There is a common misconception that Parkinson's affects only older people, this is wrong.  Around 20% of people with Parkinson's are of working age and many are diagnosed in their 30's and 40's.  Whilst there is debate about the age classification of Young, or Early, Onset Parkinson's it is generally regarded to be when the condition is diagnosed before the age of 50.


Having Parkinson's diagnosed early in life presents some unique challenges for the person with Parkinson's and their family and friends. Many will have young children, significant financial commitments and be working.  

Many people continue in the workforce with a diagnosis of Parkinson's or other movement disorder, although over time some find that they have to change to more flexible work arrangements and ultimately to give up work earlier than they would have liked. 


Younger people may face the challenges of dealing with Parkinson's at a time in their lives when family and financial affairs are most demanding. People who experience young onset are likely to live with Parkinson's for a much longer period of time than those who get the condition later in life.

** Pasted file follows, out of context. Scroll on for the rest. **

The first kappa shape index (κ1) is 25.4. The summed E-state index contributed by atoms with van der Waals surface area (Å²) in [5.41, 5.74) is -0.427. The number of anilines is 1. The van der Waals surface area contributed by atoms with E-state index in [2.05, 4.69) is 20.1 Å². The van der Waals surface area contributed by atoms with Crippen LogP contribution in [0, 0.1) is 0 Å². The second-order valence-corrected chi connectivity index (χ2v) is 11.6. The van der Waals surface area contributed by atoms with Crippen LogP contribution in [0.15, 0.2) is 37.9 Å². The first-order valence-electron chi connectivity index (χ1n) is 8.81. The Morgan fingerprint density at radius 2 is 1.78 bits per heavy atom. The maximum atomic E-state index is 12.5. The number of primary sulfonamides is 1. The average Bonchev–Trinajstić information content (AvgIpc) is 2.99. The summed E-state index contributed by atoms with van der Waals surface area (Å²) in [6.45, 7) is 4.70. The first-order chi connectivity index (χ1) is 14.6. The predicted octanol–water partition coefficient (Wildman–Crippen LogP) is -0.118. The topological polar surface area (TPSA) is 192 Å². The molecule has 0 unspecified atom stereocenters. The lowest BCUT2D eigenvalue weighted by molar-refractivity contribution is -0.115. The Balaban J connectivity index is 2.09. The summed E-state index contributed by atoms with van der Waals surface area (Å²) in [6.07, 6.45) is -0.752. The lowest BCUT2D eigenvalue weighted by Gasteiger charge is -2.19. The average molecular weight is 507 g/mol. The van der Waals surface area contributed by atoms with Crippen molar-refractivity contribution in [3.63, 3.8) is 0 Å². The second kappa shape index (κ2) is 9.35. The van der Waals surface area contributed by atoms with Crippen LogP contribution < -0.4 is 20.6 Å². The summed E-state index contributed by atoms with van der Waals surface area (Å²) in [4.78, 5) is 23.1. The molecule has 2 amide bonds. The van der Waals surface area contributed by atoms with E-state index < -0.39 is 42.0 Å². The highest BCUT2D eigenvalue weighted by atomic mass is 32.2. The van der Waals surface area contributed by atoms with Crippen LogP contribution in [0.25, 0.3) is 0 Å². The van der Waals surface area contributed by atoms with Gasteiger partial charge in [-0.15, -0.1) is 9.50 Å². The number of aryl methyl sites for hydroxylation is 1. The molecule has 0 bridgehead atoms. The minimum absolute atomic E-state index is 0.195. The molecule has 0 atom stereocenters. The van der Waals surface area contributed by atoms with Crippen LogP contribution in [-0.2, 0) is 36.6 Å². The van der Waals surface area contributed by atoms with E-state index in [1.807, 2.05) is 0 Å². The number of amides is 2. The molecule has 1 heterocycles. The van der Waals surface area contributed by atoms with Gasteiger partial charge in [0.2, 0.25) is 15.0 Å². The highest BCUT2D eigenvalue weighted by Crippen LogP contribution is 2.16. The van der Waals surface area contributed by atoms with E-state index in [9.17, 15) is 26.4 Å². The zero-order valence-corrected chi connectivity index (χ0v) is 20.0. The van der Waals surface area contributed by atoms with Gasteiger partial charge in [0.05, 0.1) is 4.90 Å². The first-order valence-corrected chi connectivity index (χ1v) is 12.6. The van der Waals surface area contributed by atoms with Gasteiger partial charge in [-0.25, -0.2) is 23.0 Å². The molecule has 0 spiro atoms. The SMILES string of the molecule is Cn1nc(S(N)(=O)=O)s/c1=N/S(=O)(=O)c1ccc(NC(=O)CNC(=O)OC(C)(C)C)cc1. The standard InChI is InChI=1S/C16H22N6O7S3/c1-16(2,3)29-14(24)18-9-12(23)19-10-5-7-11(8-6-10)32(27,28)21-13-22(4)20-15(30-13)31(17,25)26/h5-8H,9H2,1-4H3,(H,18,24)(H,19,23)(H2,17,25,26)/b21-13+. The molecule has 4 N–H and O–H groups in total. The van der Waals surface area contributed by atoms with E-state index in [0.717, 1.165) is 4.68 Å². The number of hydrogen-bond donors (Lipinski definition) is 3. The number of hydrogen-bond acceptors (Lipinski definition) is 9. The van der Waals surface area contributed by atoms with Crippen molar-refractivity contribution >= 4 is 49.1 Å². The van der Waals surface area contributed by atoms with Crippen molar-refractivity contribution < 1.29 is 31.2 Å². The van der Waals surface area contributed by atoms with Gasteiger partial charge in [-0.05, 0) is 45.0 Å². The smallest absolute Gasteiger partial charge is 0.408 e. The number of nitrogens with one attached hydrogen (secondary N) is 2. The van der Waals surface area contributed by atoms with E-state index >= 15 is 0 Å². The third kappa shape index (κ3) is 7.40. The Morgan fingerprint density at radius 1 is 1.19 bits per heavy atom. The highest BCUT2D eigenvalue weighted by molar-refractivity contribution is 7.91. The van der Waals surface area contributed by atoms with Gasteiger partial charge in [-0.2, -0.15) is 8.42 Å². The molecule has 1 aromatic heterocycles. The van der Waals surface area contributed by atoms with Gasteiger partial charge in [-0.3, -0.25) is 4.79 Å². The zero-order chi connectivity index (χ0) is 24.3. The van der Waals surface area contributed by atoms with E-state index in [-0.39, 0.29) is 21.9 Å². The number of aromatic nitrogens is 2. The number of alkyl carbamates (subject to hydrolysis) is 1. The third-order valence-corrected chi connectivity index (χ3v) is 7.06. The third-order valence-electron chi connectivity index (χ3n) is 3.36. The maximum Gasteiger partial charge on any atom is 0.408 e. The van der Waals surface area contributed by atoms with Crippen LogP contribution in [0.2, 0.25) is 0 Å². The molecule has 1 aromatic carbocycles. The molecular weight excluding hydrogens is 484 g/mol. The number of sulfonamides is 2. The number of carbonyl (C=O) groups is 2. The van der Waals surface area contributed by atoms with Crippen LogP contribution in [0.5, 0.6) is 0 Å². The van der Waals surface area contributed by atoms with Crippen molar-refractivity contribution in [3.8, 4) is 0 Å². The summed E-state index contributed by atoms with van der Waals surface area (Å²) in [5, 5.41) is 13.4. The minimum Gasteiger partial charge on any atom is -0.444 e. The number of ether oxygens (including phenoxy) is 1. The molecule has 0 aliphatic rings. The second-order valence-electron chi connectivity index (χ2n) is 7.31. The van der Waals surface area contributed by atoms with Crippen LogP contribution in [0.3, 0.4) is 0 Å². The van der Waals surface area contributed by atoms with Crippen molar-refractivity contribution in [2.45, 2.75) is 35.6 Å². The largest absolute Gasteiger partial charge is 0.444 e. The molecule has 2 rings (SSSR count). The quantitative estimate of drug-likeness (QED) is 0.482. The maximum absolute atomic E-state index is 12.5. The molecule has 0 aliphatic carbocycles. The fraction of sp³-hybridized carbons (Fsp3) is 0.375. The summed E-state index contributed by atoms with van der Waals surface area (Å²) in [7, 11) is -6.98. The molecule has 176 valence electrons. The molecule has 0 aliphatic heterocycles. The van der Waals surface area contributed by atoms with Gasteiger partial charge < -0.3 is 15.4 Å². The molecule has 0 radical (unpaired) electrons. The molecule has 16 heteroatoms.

If people with younger onset Parkinson's are to retain the best quality of life possible, they will benefit from becoming as knowledgeable as possible and involved in the management of their condition. Many newly diagnosed younger people will show few, if any, symptoms once they commence treatment although over time these treatment may become less effective and need to be changed.

We recommend the following Michael J Fox Foundation article including video.


Carefully selected modern treatments for Parkinson's mean that a person can continue to work and have a good quality of life for many years after diagnosis. But management of the condition is not only about medical treatment. Life may be at its most stressful as you approach your 40s and 50s and young patients often need someone with whom they can talk about their problems and worries. Sometimes it is difficult for a partner or carer to understand, so there can also be benefit from talking to others in a similar situation.


Parkinson's ACT supports an informal group of its Young Onset members. See Support Groups.  You can also call the Info Line 1800 644 189 for counselling, information and support.